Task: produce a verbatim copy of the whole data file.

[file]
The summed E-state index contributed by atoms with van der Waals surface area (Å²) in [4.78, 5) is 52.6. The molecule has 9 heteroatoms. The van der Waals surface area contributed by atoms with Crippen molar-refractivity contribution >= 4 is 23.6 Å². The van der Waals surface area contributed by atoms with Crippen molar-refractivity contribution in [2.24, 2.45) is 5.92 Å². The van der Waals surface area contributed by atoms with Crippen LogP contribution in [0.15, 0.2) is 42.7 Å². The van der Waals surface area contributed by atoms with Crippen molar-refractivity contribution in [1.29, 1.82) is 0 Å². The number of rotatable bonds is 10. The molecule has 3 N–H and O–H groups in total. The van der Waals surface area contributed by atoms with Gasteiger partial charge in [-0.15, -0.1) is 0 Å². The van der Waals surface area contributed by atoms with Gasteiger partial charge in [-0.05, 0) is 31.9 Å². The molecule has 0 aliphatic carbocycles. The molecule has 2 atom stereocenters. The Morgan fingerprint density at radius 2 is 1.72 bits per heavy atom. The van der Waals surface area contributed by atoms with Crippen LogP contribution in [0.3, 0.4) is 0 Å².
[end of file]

The summed E-state index contributed by atoms with van der Waals surface area (Å²) in [4.78, 5) is 52.6. The molecule has 9 heteroatoms. The van der Waals surface area contributed by atoms with Crippen molar-refractivity contribution >= 4 is 23.6 Å². The van der Waals surface area contributed by atoms with Crippen molar-refractivity contribution in [2.24, 2.45) is 5.92 Å². The van der Waals surface area contributed by atoms with Crippen LogP contribution in [0.15, 0.2) is 42.7 Å². The van der Waals surface area contributed by atoms with Crippen molar-refractivity contribution in [1.29, 1.82) is 0 Å². The number of rotatable bonds is 10. The molecule has 3 N–H and O–H groups in total. The van der Waals surface area contributed by atoms with Gasteiger partial charge in [-0.15, -0.1) is 0 Å². The van der Waals surface area contributed by atoms with Gasteiger partial charge in [-0.05, 0) is 31.9 Å². The molecule has 0 aliphatic carbocycles. The molecule has 2 atom stereocenters. The Morgan fingerprint density at radius 2 is 1.72 bits per heavy atom. The van der Waals surface area contributed by atoms with Crippen LogP contribution in [0.3, 0.4) is 0 Å².